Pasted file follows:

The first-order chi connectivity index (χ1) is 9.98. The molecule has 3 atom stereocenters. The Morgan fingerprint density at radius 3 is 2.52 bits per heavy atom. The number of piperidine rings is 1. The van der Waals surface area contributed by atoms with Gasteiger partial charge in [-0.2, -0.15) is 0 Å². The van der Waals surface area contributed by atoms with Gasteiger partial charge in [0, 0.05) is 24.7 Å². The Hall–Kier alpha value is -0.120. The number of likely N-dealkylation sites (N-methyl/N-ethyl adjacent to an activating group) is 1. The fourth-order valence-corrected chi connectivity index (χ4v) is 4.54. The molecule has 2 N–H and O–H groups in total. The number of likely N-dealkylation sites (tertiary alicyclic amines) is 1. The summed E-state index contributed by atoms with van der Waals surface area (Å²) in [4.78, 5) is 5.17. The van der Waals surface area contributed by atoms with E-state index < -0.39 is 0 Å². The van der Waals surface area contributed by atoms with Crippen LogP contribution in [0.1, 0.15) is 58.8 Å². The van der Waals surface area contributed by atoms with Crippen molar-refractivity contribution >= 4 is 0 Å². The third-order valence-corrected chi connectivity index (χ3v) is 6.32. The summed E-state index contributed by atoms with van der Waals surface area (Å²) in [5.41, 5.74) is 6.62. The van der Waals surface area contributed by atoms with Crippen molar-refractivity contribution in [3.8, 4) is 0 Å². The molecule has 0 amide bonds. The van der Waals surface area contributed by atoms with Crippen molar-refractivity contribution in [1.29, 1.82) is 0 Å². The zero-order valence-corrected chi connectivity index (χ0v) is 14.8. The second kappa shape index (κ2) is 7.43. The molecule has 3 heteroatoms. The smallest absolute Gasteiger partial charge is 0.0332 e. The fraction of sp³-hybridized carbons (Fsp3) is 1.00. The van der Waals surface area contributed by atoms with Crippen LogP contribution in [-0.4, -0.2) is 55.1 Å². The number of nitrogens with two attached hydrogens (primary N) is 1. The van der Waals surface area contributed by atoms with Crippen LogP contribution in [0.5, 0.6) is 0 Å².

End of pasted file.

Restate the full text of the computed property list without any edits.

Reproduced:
The first-order chi connectivity index (χ1) is 9.98. The molecule has 3 atom stereocenters. The Morgan fingerprint density at radius 3 is 2.52 bits per heavy atom. The number of piperidine rings is 1. The van der Waals surface area contributed by atoms with Gasteiger partial charge in [-0.2, -0.15) is 0 Å². The van der Waals surface area contributed by atoms with Gasteiger partial charge in [0, 0.05) is 24.7 Å². The Hall–Kier alpha value is -0.120. The number of likely N-dealkylation sites (N-methyl/N-ethyl adjacent to an activating group) is 1. The fourth-order valence-corrected chi connectivity index (χ4v) is 4.54. The molecule has 2 N–H and O–H groups in total. The number of likely N-dealkylation sites (tertiary alicyclic amines) is 1. The summed E-state index contributed by atoms with van der Waals surface area (Å²) in [4.78, 5) is 5.17. The van der Waals surface area contributed by atoms with E-state index < -0.39 is 0 Å². The van der Waals surface area contributed by atoms with Crippen LogP contribution in [0.1, 0.15) is 58.8 Å². The van der Waals surface area contributed by atoms with Crippen molar-refractivity contribution >= 4 is 0 Å². The third-order valence-corrected chi connectivity index (χ3v) is 6.32. The summed E-state index contributed by atoms with van der Waals surface area (Å²) in [5.41, 5.74) is 6.62. The van der Waals surface area contributed by atoms with Crippen molar-refractivity contribution in [3.8, 4) is 0 Å². The molecule has 0 amide bonds. The van der Waals surface area contributed by atoms with Crippen molar-refractivity contribution in [1.29, 1.82) is 0 Å². The zero-order valence-corrected chi connectivity index (χ0v) is 14.8. The second kappa shape index (κ2) is 7.43. The molecule has 3 heteroatoms. The smallest absolute Gasteiger partial charge is 0.0332 e. The fraction of sp³-hybridized carbons (Fsp3) is 1.00. The van der Waals surface area contributed by atoms with Crippen LogP contribution in [-0.4, -0.2) is 55.1 Å². The number of nitrogens with two attached hydrogens (primary N) is 1. The van der Waals surface area contributed by atoms with Crippen LogP contribution in [0.5, 0.6) is 0 Å².